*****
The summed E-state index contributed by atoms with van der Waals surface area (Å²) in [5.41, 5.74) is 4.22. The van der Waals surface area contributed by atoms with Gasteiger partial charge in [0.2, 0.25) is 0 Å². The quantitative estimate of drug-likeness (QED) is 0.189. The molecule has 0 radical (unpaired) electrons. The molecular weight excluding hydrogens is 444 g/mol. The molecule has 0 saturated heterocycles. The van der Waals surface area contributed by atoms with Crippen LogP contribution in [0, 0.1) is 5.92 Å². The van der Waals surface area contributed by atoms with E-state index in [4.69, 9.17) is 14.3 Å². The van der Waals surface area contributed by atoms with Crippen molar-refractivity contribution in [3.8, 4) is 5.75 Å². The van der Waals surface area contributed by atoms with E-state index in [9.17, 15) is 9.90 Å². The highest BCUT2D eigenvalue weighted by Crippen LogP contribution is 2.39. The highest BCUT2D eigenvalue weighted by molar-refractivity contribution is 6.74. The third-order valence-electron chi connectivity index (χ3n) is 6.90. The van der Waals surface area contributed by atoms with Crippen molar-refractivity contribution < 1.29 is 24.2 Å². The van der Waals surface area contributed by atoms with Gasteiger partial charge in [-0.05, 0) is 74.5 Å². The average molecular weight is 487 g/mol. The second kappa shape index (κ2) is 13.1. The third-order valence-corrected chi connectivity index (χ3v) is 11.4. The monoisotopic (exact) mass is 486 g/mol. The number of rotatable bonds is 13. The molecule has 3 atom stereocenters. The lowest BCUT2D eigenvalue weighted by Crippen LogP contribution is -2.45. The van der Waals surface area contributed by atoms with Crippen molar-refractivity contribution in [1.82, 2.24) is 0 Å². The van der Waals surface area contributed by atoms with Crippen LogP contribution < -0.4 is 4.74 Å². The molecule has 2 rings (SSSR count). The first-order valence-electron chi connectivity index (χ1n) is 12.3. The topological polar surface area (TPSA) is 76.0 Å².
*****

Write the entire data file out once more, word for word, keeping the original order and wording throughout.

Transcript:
The summed E-state index contributed by atoms with van der Waals surface area (Å²) in [5.41, 5.74) is 4.22. The van der Waals surface area contributed by atoms with Gasteiger partial charge in [0.2, 0.25) is 0 Å². The quantitative estimate of drug-likeness (QED) is 0.189. The molecule has 0 radical (unpaired) electrons. The molecular weight excluding hydrogens is 444 g/mol. The molecule has 0 saturated heterocycles. The van der Waals surface area contributed by atoms with Crippen LogP contribution in [0, 0.1) is 5.92 Å². The van der Waals surface area contributed by atoms with E-state index in [4.69, 9.17) is 14.3 Å². The van der Waals surface area contributed by atoms with Crippen molar-refractivity contribution in [3.8, 4) is 5.75 Å². The van der Waals surface area contributed by atoms with E-state index in [9.17, 15) is 9.90 Å². The highest BCUT2D eigenvalue weighted by Crippen LogP contribution is 2.39. The highest BCUT2D eigenvalue weighted by molar-refractivity contribution is 6.74. The third-order valence-electron chi connectivity index (χ3n) is 6.90. The van der Waals surface area contributed by atoms with Crippen molar-refractivity contribution < 1.29 is 24.2 Å². The van der Waals surface area contributed by atoms with Gasteiger partial charge in [-0.05, 0) is 74.5 Å². The average molecular weight is 487 g/mol. The second kappa shape index (κ2) is 13.1. The third-order valence-corrected chi connectivity index (χ3v) is 11.4. The monoisotopic (exact) mass is 486 g/mol. The number of rotatable bonds is 13. The molecule has 3 atom stereocenters. The lowest BCUT2D eigenvalue weighted by Crippen LogP contribution is -2.45. The van der Waals surface area contributed by atoms with Crippen molar-refractivity contribution in [1.82, 2.24) is 0 Å². The van der Waals surface area contributed by atoms with Crippen LogP contribution < -0.4 is 4.74 Å². The molecule has 2 rings (SSSR count). The first-order valence-electron chi connectivity index (χ1n) is 12.3. The topological polar surface area (TPSA) is 76.0 Å².